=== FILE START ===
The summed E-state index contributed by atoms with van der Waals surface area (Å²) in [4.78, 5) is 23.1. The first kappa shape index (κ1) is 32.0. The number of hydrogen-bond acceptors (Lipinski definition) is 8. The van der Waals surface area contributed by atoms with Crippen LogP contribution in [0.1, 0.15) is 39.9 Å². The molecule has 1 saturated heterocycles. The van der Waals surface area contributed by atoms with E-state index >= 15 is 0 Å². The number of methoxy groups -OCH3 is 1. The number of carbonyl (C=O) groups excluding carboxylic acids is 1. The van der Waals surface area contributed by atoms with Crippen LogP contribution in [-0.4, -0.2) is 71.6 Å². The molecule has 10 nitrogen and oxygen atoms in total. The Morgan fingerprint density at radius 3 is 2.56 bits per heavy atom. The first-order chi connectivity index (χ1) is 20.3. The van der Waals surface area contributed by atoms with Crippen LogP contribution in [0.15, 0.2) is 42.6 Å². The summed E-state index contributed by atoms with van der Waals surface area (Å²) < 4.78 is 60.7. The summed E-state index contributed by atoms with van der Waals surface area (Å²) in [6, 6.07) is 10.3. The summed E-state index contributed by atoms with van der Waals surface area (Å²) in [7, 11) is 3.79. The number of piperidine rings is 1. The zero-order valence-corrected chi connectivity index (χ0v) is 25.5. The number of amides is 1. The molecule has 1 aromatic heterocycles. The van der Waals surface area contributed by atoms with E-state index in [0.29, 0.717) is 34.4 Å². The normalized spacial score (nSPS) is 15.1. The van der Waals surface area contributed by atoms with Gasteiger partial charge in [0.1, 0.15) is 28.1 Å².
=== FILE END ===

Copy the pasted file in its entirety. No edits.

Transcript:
The summed E-state index contributed by atoms with van der Waals surface area (Å²) in [4.78, 5) is 23.1. The first kappa shape index (κ1) is 32.0. The number of hydrogen-bond acceptors (Lipinski definition) is 8. The van der Waals surface area contributed by atoms with Crippen LogP contribution in [0.1, 0.15) is 39.9 Å². The molecule has 1 saturated heterocycles. The van der Waals surface area contributed by atoms with E-state index >= 15 is 0 Å². The number of methoxy groups -OCH3 is 1. The number of carbonyl (C=O) groups excluding carboxylic acids is 1. The van der Waals surface area contributed by atoms with Crippen LogP contribution in [-0.4, -0.2) is 71.6 Å². The molecule has 10 nitrogen and oxygen atoms in total. The Morgan fingerprint density at radius 3 is 2.56 bits per heavy atom. The first-order chi connectivity index (χ1) is 20.3. The van der Waals surface area contributed by atoms with Crippen LogP contribution in [0.15, 0.2) is 42.6 Å². The summed E-state index contributed by atoms with van der Waals surface area (Å²) < 4.78 is 60.7. The summed E-state index contributed by atoms with van der Waals surface area (Å²) in [6, 6.07) is 10.3. The summed E-state index contributed by atoms with van der Waals surface area (Å²) in [7, 11) is 3.79. The number of piperidine rings is 1. The zero-order valence-corrected chi connectivity index (χ0v) is 25.5. The number of amides is 1. The molecule has 1 aromatic heterocycles. The van der Waals surface area contributed by atoms with E-state index in [0.29, 0.717) is 34.4 Å². The normalized spacial score (nSPS) is 15.1. The van der Waals surface area contributed by atoms with Gasteiger partial charge in [0.1, 0.15) is 28.1 Å².